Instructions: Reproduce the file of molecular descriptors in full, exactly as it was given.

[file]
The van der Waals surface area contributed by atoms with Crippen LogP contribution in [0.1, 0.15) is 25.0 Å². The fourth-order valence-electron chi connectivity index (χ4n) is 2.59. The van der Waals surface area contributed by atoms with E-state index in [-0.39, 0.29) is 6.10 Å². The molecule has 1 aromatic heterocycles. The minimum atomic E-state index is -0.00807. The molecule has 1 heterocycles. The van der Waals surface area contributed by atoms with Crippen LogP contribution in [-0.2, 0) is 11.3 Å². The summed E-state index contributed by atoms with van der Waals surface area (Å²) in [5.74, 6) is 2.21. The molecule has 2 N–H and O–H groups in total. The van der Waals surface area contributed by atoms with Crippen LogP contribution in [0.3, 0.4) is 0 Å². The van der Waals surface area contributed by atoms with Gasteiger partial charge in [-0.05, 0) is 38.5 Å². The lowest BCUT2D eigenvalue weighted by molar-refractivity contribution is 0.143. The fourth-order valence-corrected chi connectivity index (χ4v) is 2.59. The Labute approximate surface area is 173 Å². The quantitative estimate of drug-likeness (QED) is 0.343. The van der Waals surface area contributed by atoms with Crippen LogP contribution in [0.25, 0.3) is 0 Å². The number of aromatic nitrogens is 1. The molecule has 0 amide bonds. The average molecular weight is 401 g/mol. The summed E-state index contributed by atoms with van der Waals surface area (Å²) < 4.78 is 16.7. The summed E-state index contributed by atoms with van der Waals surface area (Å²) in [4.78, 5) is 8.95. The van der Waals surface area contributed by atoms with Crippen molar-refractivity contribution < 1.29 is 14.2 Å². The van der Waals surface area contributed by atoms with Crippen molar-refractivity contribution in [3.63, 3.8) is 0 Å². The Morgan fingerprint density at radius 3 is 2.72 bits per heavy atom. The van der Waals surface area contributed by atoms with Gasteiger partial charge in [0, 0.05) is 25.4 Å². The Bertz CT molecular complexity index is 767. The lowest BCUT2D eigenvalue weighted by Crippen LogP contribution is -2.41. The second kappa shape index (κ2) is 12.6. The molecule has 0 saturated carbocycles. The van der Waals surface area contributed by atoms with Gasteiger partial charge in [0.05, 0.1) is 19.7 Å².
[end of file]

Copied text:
The van der Waals surface area contributed by atoms with Crippen LogP contribution in [0.1, 0.15) is 25.0 Å². The fourth-order valence-electron chi connectivity index (χ4n) is 2.59. The van der Waals surface area contributed by atoms with E-state index in [-0.39, 0.29) is 6.10 Å². The molecule has 1 aromatic heterocycles. The minimum atomic E-state index is -0.00807. The molecule has 1 heterocycles. The van der Waals surface area contributed by atoms with Crippen LogP contribution in [-0.2, 0) is 11.3 Å². The summed E-state index contributed by atoms with van der Waals surface area (Å²) in [5.74, 6) is 2.21. The molecule has 2 N–H and O–H groups in total. The van der Waals surface area contributed by atoms with Crippen LogP contribution in [0.3, 0.4) is 0 Å². The van der Waals surface area contributed by atoms with Gasteiger partial charge in [-0.05, 0) is 38.5 Å². The lowest BCUT2D eigenvalue weighted by molar-refractivity contribution is 0.143. The fourth-order valence-corrected chi connectivity index (χ4v) is 2.59. The Labute approximate surface area is 173 Å². The quantitative estimate of drug-likeness (QED) is 0.343. The van der Waals surface area contributed by atoms with Crippen LogP contribution in [0.25, 0.3) is 0 Å². The number of aromatic nitrogens is 1. The molecule has 0 amide bonds. The average molecular weight is 401 g/mol. The summed E-state index contributed by atoms with van der Waals surface area (Å²) < 4.78 is 16.7. The summed E-state index contributed by atoms with van der Waals surface area (Å²) in [4.78, 5) is 8.95. The van der Waals surface area contributed by atoms with Crippen molar-refractivity contribution < 1.29 is 14.2 Å². The van der Waals surface area contributed by atoms with Crippen molar-refractivity contribution in [3.63, 3.8) is 0 Å². The Morgan fingerprint density at radius 3 is 2.72 bits per heavy atom. The van der Waals surface area contributed by atoms with Gasteiger partial charge in [0, 0.05) is 25.4 Å². The Bertz CT molecular complexity index is 767. The lowest BCUT2D eigenvalue weighted by Crippen LogP contribution is -2.41. The second kappa shape index (κ2) is 12.6. The molecule has 0 saturated carbocycles. The van der Waals surface area contributed by atoms with Gasteiger partial charge in [0.05, 0.1) is 19.7 Å².